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I have a white, fibrous, mildewy substance under the mulch in one of the areas I'm planting in this spring. I removed all of the mulch today and most of the top layer of soil. My question is... could the mildew still be hanging out in the soil and potentially harm new plantings?? We plan on tilling and heavily amending this area before planting time, but I'm worried that the mildew will multiply and wreak havoc. The site is full sun.
I'm wondering if the mulch didn't have mildew in it when the builders laid it down??? They basically tried to create a shrub bed by laying 6" of topsoil over compacted clay and mulching like crazy. The mildew was between the mulch and topsoil layers.
Any thoughts??? I'd hate to plant new plantings in this area only to loose them from mildew damage. Thanks :)
P.S. Should also mention that we plan on using Round-up 2 weeks before planting time to eradicate any weeds...
I also have/had mildew in the mulch. I was very concerned and ask at the nursery where I purchased it if it would be a problem. They basically said the same thing as kdjoergense. It is just a sign of of decomposition. Actually a good thing. I use coco hull mulch and I just rake it around a bit. The mildew is ugly but harmless...so I've been advised
Phew !!!... got off scott-free this time (would have been bad if the garden center had said "rake it and get rid of it", right ?)
If anything a bit of mold in the mulch shows that you have an active soil.
You probably already know this, but when the mulch breaks
down, the microbes are using nitrogen. This can deplete
the local nitrogen from the soil. You might want to add something
(perhaps bloodmeal if you are organic) to "feed" the
microbes and your plants.
That mildew-like substance is indeed a sign that your mulch is decomposing properly via mesophyllic (cool temperature active) microorganisms. This is a marvelous sight to see, although a little daunting to those unlike Professor Egon (Ghostbusters) that don't normally collect molds, spores, and fungi as a hobby...lol. I am in agreement with Tammy that small amounts of nitrogen to balance out the possibility of depletion during the decomposition process. Bloodmeal is great, but not so easy to find anymore. Other good N sources (non-synthetic) are Feather Meal-12%N, Hoof and Horn Meal-13.5%N, Fish Meal-10%N, Cottonseed Meal-6.5%N, Soybean Meal-8%N, or Alfalfa Meal 4.5%N. Hope these additional nitrogen sources are helpful to you...You may also try Corn Meal-9%N, but be aware that it is difficult to get seeds to germinate due to the allelopathic properties of this valuable soil amendment/ fertilizer.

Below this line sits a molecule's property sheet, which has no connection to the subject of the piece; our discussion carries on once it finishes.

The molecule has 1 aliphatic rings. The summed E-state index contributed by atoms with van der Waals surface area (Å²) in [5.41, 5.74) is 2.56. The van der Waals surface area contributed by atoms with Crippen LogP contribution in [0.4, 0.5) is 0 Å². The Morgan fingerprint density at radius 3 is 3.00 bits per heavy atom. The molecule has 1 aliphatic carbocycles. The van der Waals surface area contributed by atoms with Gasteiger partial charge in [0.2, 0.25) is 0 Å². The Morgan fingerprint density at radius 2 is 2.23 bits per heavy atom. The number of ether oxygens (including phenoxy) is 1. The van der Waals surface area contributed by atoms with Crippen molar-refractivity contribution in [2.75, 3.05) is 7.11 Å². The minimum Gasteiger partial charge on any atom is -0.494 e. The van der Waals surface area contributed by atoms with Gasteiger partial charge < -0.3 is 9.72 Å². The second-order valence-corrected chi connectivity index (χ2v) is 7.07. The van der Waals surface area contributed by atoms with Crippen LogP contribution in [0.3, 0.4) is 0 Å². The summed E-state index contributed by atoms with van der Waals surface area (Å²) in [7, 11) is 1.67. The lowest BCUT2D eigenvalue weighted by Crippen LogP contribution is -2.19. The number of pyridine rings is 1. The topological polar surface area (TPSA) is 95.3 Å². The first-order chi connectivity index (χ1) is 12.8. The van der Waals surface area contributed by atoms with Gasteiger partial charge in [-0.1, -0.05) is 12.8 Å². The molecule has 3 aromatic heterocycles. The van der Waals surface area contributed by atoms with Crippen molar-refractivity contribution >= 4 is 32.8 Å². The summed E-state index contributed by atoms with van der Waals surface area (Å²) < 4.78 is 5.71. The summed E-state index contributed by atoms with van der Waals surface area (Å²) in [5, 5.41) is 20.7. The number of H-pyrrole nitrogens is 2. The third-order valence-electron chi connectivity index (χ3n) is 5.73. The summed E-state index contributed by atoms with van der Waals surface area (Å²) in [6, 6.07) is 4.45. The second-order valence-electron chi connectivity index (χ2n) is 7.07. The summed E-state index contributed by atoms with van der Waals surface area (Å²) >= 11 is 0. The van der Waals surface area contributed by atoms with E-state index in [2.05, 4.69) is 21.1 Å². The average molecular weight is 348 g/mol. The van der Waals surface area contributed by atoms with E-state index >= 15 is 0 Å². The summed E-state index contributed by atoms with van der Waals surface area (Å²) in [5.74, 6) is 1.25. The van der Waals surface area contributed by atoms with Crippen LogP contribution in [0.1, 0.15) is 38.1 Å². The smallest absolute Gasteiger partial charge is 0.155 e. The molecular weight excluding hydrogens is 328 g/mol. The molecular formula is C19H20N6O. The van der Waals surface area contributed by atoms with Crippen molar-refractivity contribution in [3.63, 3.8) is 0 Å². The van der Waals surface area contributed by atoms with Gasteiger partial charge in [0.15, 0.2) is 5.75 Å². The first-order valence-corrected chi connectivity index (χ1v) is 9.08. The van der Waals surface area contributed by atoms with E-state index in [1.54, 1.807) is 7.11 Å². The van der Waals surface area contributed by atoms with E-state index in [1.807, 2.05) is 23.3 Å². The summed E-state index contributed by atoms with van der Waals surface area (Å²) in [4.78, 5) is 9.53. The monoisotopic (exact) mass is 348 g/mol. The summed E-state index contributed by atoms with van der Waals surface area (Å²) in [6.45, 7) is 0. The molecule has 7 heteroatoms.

I am glad I found this thread. Have been wondering what that wierd stuff in my mulch is. I ignored it, hoping it would go away. About blood meal, I rarely ever see it a nurseries, but always find it at farm stores.
Bloodmeal is just a nitrogen source. If you are concerned about your plants not getting enough nitrogen, then a sprinkle of lawn fertilizer will do the same (or ammonium nitrate, urea, etc). It does not necerssarily have to be blood meal.
However, mulch applied to the surface of the soil is not likely to "rob" nitrogen from the roots of the plants burred under ground. It would be different if you mixed the mulch deeply into the soil, but on top of the soil the decomposition process is not likely to be in competition with the plants.
This does not mean that you can not add nitrogen to the mulch if you like it to decompose fast (kind'a'defeats the purpose of putting the mulch down IMHO) but you can.
You do not have to for sake of your plants, however. The mentioned "conflict" (mulch borrowing nitrogen) is only a problem in say nurseries where mulch is used in 5 gallon pots and where the plants grow directly in the mulch (such as bare root roses being potted up, etc). But in soil, with a layer of mulch on top of the soil, the "robbing" effect is not a factor, really.
not sure if your soils are deficient in iron over in Ohio, but bloodmeal is also an excellent source of that essential plant nutrient. We feed our lawn with it and our grass is green, green. I also agree with kdjoergensen in that the N thievery of mulches is more often associated with larger particle material or the "nitrolized" shavings often sold at nurseries. Anhydrous ammonia is pumped into a mountain of the shavings to stabilize the N, however most of the N is lost into the atmosphere via volatization. Any slow-release N source will do. It doesn't have to be from an organic source, that is just a preference.
The white fibrous mold in your mulch is actually actinomycetes, which is a decomposer microbe which is very common in compost piles. Actinomycetes is the microbe that gives the earth and compost that earthy smell.
From the thread about your new garden I know you have horses. Have you ever used well composted muckings from the barn for mulch? I have access to some which has been composted for almost 2 years. I know it is not as rich as cow or chicken, and there is probably as much composted shavings as manure. I wonder if it would work for amending clay soil for roses and perennials.
You bet!, That stuff if solid gold (well...not quite), for your garden, and "richness" is not really the answer to soil enrichment, it is a lovely, rather slow process. If you have continuous access to this resource you can mulch in the spring and in the fall (for enhancing winter protection of your plants). Each year we do our fertilizing just before we mulch in the spring (long release organics), and apply our minerals just before the fall mulching. We've been at our current ranch for less than 4 years and our garden soils are completely transformed. Wet the material thoroughly prior to application to your soil so as to leach any salts that may have accumulated over time. Congratulations on getting your hands on this stuff!